A reader who is a department chair at a small liberal arts college (SLAC) wonders what to do with professors emeriti who are well-meaning but who have not found productive ways to spend their days without distracting the more-busy and without wreaking minor havoc on various parts of the department infrastructure. This reader's specific questions are:
...would you (and how would you) involve emeriti faculty in hiring interviews?
...would you invite them to faculty-student events?
...would you give them specific roles in the dept so they'd have something productive to do instead of distracting those of us with actual work to do?
Escaping meandering conversations from emeriti requires some skill. My husband has such skills; I do not. When faced with this situation, my husband will say "I don't have time to talk to you" and either walk away or turn back to what he is doing, and his visiting emeritus will leave. In the same situation, I will say, gently "Actually, I really need to get back to doing X now", but somehow a new topic of conversation will be found. So I am not a good person to be giving advice about this.
Advice from other department chairs and/or SLAC faculty would probably be more useful than anything I can suggest, but I can describe some of my experiences and opinions, just to get things started.
My experiences have included the entire range from being fortunate to interact as an undergraduate student with an extraordinarily kind and helpful emeritus to having being abused as a graduate student by an insane and bitter emeritus who used his retirement years to seek revenge on those he hated, molest a few more women while he could, and try to ensure that his famous name would forever be slapped on publications, even after his death. In between have been some emeriti of the mostly benign sort, except for a tendency to start seemingly endless conversations at inopportune times. There was also an emeritus professor who would go into my lab without asking and use/trash stuff, and I did not like that.
In terms of the questions posed, I think that the answers are going to vary widely depending on the specific cases involved. There are certainly situations in which the involvement of emeriti in many aspects of a department is beneficial for all concerned. In terms of interviews, emeriti have no decision-making role, but I can recall various circumstances (as an interviewee and interviewer) when it was very helpful to have emeriti-interviewee meetings. Some departments go into deep mourning when their Nobel laureate(s) or their National Academy members retire, and continue to put these illustrious people on display for visitors. And when the inevitable happens, some have probably considered taxidermy, or wax statues, for their famous deceased faculty.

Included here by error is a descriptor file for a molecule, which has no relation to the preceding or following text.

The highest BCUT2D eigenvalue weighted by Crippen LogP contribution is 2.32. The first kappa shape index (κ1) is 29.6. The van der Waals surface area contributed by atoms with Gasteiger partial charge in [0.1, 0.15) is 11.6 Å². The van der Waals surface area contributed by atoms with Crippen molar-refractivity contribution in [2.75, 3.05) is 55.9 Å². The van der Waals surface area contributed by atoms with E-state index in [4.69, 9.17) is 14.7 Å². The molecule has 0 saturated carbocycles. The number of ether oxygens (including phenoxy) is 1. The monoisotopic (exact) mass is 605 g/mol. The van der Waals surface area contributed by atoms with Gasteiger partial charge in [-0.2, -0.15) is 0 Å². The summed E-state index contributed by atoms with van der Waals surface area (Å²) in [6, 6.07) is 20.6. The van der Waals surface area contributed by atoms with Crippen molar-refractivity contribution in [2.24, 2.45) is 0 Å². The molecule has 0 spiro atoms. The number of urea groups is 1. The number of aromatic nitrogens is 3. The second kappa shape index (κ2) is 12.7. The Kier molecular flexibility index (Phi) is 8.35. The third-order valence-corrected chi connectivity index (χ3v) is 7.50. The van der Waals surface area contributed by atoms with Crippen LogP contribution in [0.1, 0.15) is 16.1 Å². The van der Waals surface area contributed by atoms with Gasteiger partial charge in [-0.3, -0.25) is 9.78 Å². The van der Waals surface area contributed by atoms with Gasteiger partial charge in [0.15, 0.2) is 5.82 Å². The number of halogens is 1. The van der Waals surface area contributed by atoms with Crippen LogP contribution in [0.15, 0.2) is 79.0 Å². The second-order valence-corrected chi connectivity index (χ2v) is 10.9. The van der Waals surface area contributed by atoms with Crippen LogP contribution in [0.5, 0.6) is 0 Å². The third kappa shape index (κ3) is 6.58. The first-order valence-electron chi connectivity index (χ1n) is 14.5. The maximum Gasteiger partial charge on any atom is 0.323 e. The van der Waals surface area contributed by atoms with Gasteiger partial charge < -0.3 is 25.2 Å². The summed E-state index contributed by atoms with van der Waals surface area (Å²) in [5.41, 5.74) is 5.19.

I digress. The above assumes an emeritus professor is sane, interesting, has a useful perspective on something, or is, at the very least, famous. If none of those are the case and if an interviewee-emeritus interaction is likely to be strange or boring for the interviewee, then by all means avoid arranging such an appointment. Even when I am just a visiting speaker at a university and I find myself sitting in some remote office-closet spending a half hour talking to an isolated emeritus who sighs and mutters amidst the towering stacks of reprints he can't bear to throw out, I wonder whether my hosts were really so desperate to fill every slot on my schedule that they think this would be better than just letting me walk around or sit in a corner with my laptop for a while.
So, I think whether/how to involve emeriti in the academic life of a department must be considered on a case-by-case basis. Emeritus professors are a varied group, just as they were before retirement.
But what about the specific case of a loquacious emeritus who putters around a department being something of a nuisance? Without being patronizing about it, maybe there is some constructive way to engage the emeritus in an academic activity, such as helping students or helping write a newsletter. Maybe the busy, active faculty can be blunt-but-polite about not having time for long conversations and then suggesting something that would be a big help to do (somewhere else). Maybe, but I know that it's not so easy for some of us to do this effectively.
Do others have any useful advice?